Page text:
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Upcoming National Housing Policy Proposals

November 20, 2018
Authors: Jennifer Shuch, HFO Research Analyst
Publishers: HFO Apartment Investor Newsletter - Fall 2018

The issue of housing unaffordability is no longer considered a problem exclusive to large coastal cities like New York and San Francisco. As smaller cities like Boise and Spokane are starting to feel the impacts of the slowdown in housing construction during the recession, more lawmakers at the federal level are taking note.

As an increasing number of cities grapple with housing shortages, the issue of housing unaffordability has been increasingly in the limelight. At the national level, some new policies have been enacted or proposed over the last year that could have a profound effect on where affordable housing is built and how low-income renters will keep a roof over their heads. 

When the Tax Cut and Jobs Act was passed in December 2017, the most prominently reported change impacting the real estate market was the mortgage interest deduction. The bill lowered the cap on the amount of debt that could be claimed from $1 million to $750,000. But now another section of the bill is piquing the interest of developers and investors: Opportunity Zones (OZ). The new program allowed states to designate census tracts with a poverty rate over 20% as opportunity zones, providing developers and investors significant tax breaks. While some cities, including Austin, TX, have expressed concern that OZ investment will exacerbate displacement in low-income neighborhoods, proponents of the program believe it will bring much-needed investment dollars into historically overlooked neighborhoods.

In “Regulatory Barriers and Affordable Housing: Problems and Solutions,” the Bureau of Housing and Urban Development argues that restrictive zoning laws, pervasive NIMBYism, and bureaucratic delays are significant factors contributing to housing shortages throughout the country. HUD’s assessment coincided with its third attempt at striking down the Affirmatively Furthering Fair Housing rule. HUD Secretary Ben Carson has argued that the AFFH rule is a burden to communities, indicating that his preference is to tie HUD funding to the loosening of zoning codes, rather than the enforcement of fair housing rules requiring extensive documentation. 

This year, three US Senators representing states where housing has become increasingly unaffordable have introduced legislation aimed at preventing displacement and helping renters.

Senator Kamala Harris of California proposed a tax credit for renters with rents more than 30% of income. Families earning less than $25,000 per year would receive a 100% credit on rent paid, while families making between $75,000-$100,000 annually would receive a 25% credit on rent paid. The benefit would only be available to people whose rents are no more than 150% of Fair Market Rent. While critics argue that a tax credit would not help families afford rent when it is due, proponents believe the proposal represents a significant step forward for federal recognition of this national issue.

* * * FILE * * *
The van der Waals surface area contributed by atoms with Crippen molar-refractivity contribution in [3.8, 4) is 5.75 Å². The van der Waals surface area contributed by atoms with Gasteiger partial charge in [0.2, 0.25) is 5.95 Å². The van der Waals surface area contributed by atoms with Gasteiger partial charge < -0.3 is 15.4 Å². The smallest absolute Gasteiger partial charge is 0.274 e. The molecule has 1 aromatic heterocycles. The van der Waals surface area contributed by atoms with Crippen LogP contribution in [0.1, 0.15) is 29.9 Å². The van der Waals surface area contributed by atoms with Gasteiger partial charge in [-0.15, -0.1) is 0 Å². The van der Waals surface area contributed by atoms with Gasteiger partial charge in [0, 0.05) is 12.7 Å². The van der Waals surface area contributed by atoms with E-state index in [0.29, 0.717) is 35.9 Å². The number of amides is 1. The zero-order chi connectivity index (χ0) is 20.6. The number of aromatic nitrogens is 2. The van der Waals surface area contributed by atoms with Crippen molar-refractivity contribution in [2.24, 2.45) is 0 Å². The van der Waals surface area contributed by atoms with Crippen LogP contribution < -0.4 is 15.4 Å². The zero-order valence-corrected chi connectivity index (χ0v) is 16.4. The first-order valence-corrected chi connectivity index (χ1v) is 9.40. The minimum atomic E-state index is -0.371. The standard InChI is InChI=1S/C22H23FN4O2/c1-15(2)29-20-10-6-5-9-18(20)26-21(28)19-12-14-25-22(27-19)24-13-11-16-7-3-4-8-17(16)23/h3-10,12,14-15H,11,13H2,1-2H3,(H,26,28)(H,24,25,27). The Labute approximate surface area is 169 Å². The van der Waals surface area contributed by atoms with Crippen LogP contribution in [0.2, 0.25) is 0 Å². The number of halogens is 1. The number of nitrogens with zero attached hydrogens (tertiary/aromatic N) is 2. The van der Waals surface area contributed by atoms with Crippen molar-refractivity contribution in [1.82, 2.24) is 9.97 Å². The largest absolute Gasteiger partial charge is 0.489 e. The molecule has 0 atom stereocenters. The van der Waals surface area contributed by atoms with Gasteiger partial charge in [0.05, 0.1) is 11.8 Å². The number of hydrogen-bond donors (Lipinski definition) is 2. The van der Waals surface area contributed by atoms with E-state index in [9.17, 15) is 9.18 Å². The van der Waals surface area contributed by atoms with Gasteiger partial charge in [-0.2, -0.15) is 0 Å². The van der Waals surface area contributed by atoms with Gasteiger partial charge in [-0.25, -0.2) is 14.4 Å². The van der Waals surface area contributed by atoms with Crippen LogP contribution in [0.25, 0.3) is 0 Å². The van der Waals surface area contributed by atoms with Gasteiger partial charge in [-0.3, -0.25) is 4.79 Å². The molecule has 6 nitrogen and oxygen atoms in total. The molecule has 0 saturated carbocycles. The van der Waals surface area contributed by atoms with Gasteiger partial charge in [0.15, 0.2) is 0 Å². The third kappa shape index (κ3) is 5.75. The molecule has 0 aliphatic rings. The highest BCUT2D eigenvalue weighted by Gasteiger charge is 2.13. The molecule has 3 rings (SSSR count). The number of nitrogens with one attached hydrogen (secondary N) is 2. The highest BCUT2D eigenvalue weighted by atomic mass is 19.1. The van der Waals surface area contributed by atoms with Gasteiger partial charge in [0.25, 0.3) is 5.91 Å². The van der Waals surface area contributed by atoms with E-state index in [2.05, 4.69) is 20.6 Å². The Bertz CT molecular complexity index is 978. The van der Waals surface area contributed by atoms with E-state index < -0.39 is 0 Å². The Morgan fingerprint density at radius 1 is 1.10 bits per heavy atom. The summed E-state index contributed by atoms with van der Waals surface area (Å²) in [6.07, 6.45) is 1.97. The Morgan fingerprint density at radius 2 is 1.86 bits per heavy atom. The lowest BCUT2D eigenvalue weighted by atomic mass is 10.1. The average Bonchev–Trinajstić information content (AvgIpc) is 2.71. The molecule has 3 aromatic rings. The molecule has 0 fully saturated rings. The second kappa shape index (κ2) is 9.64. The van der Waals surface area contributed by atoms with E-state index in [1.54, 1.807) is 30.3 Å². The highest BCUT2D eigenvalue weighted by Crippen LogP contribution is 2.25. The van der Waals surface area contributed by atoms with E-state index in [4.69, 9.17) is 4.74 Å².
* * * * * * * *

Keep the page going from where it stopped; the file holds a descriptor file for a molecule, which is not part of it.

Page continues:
Senator Cory Booker of New Jersey proposed the Housing, Opportunity, and Equity (HOME) Act, which would require that municipalities receiving funds from the Community Development Block Grant program create plans to reduce construction barriers and increase housing supply. Booker hopes his proposal would reduce income segregation and improve social mobility. The HOME act also includes a tax credit for cost-burdened renters similar to the one proposed by Senator Harris.

Finally, in September, Senator Elizabeth Warren of Massachusetts proposed the American Housing and Economic Mobility Act, which would raise the estate tax to provide billions of dollars for programs that subsidize housing development in rural and low-income communities. It would also create a competitive block grant program that would require cities to loosen zoning restrictions to qualify for grants. Senator Warren specifically aims to help African American families and those households still recovering from the financial crisis by providing down-payment assistance and $2 billion in support for people with negative equity on their mortgages.

All three of these bills would face challenges in the Senate, but if Democrats end up with a majority in the Senate after November’s election, housing legislation at the federal level may be more likely to pass.

Sources include Evidence Matters (Spring, 2018) Office of Policy Development and Research, U.S. Department of Housing and Urban Development.

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